Computing a custom function to cover each new kind of surface was an interesting mathematical journey, but a lot of work. What I really wanted was a single function that would, once and for all, distribute points evenly on any surface of revolution whose generating curve I could describe parametrically.

As with the disk and hemisphere, the secret to achieving an even distribution of points on an arbitrary surface of revolution is to make the number of points in an area proportional to the area. Unfortunately, the integral that describes that relationship often has no closed-form solution, even for simple parametric curves. But fortunately, we don’t need a closed-form solution to obtain a result. Numerical integration does nicely.

The numerical analog of the area integral above for generating functions x and z, and parameter interval t0 to t1, uses the NIntegrate function in place of Integrate:

This function gives area as a function of curve parameter t, but I needed the inverse relationship: given an area, I wanted to know what t is. Since I couldn’t invert this function directly, I made a table of {area, t} pairs and interpolated that to give myself a function that, from empirical evidence, approximates the inverse sufficiently well:

With those components, I assembled the function for rendering arbitrary phyllotaxic surfaces. Parameters x and z give the parametric description of the generating curve, {t0,t1} specifies the interval of the curve that generates the surface, density specifies the density of points, and radius gives the radius of the spheres that render the points.

I tested the function with a covering of a complete sphere:

As on a sunflower’s disk, the points on the sphere group into spirals that regroup as you move from the poles toward the equator. To make that structure more apparent, I modified the rendering function so I could specify that every nth point should have a given color, and rendered spheres with n = 2, 3, …, 13. The resulting images revealed a variety of spiral structures lurking within the pattern.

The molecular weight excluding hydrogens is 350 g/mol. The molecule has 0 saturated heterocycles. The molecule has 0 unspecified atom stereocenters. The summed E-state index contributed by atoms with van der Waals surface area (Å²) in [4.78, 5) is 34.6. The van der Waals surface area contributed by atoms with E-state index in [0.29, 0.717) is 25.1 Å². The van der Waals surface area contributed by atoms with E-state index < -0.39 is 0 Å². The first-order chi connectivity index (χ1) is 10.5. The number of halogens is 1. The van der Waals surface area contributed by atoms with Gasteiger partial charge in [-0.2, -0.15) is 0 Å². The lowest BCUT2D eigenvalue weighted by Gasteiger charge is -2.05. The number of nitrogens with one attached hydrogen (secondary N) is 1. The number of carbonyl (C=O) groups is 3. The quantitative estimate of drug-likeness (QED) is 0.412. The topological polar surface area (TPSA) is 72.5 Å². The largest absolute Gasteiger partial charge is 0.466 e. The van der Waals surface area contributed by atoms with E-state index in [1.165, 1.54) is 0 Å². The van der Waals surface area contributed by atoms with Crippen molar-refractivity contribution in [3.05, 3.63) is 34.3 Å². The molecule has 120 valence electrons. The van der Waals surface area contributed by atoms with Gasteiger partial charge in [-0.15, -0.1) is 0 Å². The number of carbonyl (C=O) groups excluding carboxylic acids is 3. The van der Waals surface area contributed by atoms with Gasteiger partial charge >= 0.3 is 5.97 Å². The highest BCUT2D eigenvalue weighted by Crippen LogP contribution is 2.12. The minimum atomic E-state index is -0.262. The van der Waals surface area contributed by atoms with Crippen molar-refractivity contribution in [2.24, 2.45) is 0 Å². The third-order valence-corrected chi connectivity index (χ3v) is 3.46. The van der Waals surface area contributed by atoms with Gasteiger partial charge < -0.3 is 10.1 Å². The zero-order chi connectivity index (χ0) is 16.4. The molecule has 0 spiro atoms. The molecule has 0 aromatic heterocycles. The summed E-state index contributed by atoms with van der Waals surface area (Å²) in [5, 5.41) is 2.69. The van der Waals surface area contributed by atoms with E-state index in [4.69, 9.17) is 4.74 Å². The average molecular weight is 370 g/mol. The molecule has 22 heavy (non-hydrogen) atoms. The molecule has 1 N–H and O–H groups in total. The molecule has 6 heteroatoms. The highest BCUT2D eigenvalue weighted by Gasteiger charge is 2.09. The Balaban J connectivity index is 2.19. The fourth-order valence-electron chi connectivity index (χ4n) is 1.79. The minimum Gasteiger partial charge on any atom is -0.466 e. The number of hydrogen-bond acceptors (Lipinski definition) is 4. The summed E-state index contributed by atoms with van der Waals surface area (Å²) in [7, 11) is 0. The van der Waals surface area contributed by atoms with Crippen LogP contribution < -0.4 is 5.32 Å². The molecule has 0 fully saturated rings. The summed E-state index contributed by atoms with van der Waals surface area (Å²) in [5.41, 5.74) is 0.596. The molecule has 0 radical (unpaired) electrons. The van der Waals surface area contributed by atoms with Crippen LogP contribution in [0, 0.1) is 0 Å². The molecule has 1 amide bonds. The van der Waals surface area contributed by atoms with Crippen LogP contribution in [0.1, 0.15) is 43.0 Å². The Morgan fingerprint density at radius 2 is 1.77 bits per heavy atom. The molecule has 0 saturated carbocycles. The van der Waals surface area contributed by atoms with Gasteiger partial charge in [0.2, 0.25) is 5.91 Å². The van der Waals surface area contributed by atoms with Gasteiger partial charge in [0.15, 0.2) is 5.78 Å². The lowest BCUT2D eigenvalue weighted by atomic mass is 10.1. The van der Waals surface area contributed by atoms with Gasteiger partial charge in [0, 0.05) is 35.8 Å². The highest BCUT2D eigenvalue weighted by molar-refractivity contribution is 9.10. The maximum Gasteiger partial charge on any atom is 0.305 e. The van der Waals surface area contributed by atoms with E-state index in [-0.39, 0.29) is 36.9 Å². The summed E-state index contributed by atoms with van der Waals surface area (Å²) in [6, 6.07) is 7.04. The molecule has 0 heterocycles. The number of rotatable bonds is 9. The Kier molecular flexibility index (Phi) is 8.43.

Combinations of colorings layered on top of one another show the complex interplay of spiral structures:

Since Mathematica‘s integration functions are completely general, I could explore generating curves of all sorts, including piecewise and interpolated curves. Here’s a sample of some phyllotaxic surfaces of revolution I encountered (click an image to see an enlargement):

Curious what a phyllotaxic wine glass would look like, I grabbed an image of a Peugeot wine glass from the web and used the Get Coordinates function to digitize its outline, which I fed to Interpolation to get the x and z parametric functions of the curve. This is the resulting parametric curve:

With those functions, it’s a no-brainer to make a phyllotaxic wine glass.

The spiral structures in this form, with its concave and convex surfaces and wide variation of diameters, were especially interesting to explore. Here’s one study that I particularly liked. It exploits the fact that when you color every seventh point, you get three distinct spirals at small diameters. I omitted the other six points entirely so that those spirals stood on their own in the stem, and gave each of them a different color. By choosing cyan, yellow, and magenta, the base and bowl of the glass are a neutral gray when viewed from a distance, and yet it shimmers almost iridescently as it moves, due to the moiré patterns induced by the patterns on the opposite sides. The magic of spiral phyllotaxis unites all the parts into one festive whole.

Alas, the effect requires spheres too tiny to bond together, so they’d have to be embedded in a clear glass matrix. When the day arrives that clear glass can be 3D-printed, I’ll be first in line. Meanwhile, there are plenty of other intriguing phyllotaxic surfaces waiting to be discovered.